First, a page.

Zion National Park
Select Dates
Choose dates
Recent Searches
Things to do in Zion National Park

Things to do in  Zion National Park

Welcome to Zion National Park

“Zion” translates to “sanctuary” in Hebrew, and that’s exactly what most find here in Southwestern Utah. The Virgin River has carved an immense sandstone canyon, pineclad and some 2,000 feet (610 meters) deep—you’ll want your finger on the shutter even before entering the park though, as you zigzag down the Zion-Mt. Carmel Highway. Once you’re on foot, there’s a long list of things to do here, including hiking to the Emerald Pools, getting your feet wet in The Narrows, or making the sky-high climb to Angel’s Landing, perhaps the wildest trek of all.

Top 11 attractions in Zion National Park

The Narrows

One of Zion National Park’s most famous hikes, The Narrows are the narrowest section of Zion Canyon, with sandstone walls reaching 1,000 feet (305 meters) high and sometimes 20 feet (6 meters) across. The Virgin River flows underfoot for most of this adventurous trek—be prepared to get wet.More

Emerald Pools

At the aptly named Emerald Pools, a verdant stream connects a series of three fresh water pools—a picturesque contrast to the earthy red cliffs that dominate Zion National Park. Three hiking trails access the pools, ranging from a short paved route to a more strenuous loop. Flowing waterfalls and crystal-clear pools make this a must-visit spot.More

Zion Canyon Scenic Drive

The Zion Canyon Scenic Drive is the main artery through Zion National Park. Winding along the Virgin River, the two-lane road is lined with vista points, river access spots, trailheads, and photo opportunities. The route is so popular that, during the busy season, it is only accessible by a park shuttle.More

Zion-Mt. Carmel Tunnel

Upon completion in 1930, the Zion-Mount Carmel Tunnel was the longest tunnel in the rural US. The 1.1-mile (1.8-kilometer) tunnel serves as the unofficial entrance to the east side of Zion National Park, allowing easy passage between Zion, Bryce Canyon, and the north rim of the Grand Canyon along the Zion-Mount Carmel Highway—a national historic landmark.More

Angels Landing

The hike to the top of Angels Landing in Zion National Park ranks among the most famous in the world. It’s only moderately challenging until the final half mile, when the trail becomes precipitous and the narrowness of the path—not to mention sheer drop-offs to either side—offers an additional mental challenge. Visitors who make it to the top are rewarded with spectacular views.More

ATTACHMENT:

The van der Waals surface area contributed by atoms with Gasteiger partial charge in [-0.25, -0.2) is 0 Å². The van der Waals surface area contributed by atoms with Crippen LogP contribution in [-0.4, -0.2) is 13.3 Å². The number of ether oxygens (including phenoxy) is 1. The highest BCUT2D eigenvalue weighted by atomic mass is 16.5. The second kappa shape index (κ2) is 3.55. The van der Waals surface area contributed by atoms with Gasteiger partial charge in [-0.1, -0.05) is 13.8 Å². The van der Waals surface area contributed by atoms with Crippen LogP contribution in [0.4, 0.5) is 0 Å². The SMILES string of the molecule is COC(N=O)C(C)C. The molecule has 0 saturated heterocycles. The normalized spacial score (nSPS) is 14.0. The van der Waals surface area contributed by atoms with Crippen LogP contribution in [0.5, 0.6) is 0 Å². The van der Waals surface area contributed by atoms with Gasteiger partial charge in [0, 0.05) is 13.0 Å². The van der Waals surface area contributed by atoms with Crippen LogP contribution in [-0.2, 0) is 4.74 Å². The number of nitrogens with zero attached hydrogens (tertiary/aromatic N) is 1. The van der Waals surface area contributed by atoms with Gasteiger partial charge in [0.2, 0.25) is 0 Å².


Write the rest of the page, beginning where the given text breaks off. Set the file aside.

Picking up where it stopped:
Weeping Rock Trail

While you might want to cry at Zion’s beauty, save the weeping for the natural springs that trickle down Zion Canyon. At this popular stop along the canyon drive, a paved trail climbs for half a mile up the canyon wall, and provides views of a spring that slowly drips towards the Virgin River below. The water that seeps from the vertical cliff face has been trapped in the walls for years, and while the flow is rarely more than a trickle, large icicles can form in winter and hang from the multi-hued cliffs. After a heavy rain or thunderstorm, a torrential waterfall can sometimes form high on the canyon walls, and the rocky alcove at the top of the trail offers a panoramic vantage point for viewing the water and the valley floor below. While standing beneath the undercut rock, look out towards the other side of the valley where the Great White Throne thrusts its way above the surrounding spires. Though “weeping walls” are fairly common in Zion National Park, the Weeping Rock trail is short and accessible for all different types of travelers.More

Virgin River

The Virgin River flows through the heart of Zion National Park and can be credited with carving out the magnificent Zion Canyon. So, whether it’s the spectacular views from the top of Angel’s Landing or the colorful slot canyon known as The Narrows, these national treasures would not exist without the hard work of the Virgin River.More

Court of the Patriarchs

Named after the biblical figures of Abraham, Isaac, and Jacob, the sandstone cliffs known as the Court of the Patriarchs are popular among photographers, rock climbers, and early risers. A visit here doesn’t require much time on its own, but it’s an accessible vantage point for capturing the beauty of the awe-inspiring Zion National Park.More

Zion Canyon

Towering rock formations, colorful slot canyons, and a maze of hiking trails make Zion Canyon the heart of activity in Zion National Park. The Virgin River courses through the green valley floor and painted sandstone cliffs, creating a desert oasis that draws hoards of visitors to the scenic park.More
Kolob Arch

Kolob Arch

Deep in the backcountry of the northwestern section of Zion National Park, Kolob Arch is a natural wonder that’s worth the all day hike. Spanning 287 ft. Kolob Arch is the world’s second longest naturally occurring arch—and only three feet shorter than Landscape Arch at Arches National Park. The arch is an iconic symbol of the park that encapsulates its rugged beauty, although reaching the arch requires 14 miles of hiking through isolated wilderness. Despite the length of the total journey—which can often take up to 12 hours—the hike to the arch is a revered pilgrimage for backcountry enthusiasts and hikers. Should you choose to hike to Kolob Arch, be sure to pack along plenty of water and be comfortable with hiking at the high altitude. The trailhead begins over 6,000 feet, and spring and fall are the best months for comfort and milder weather.More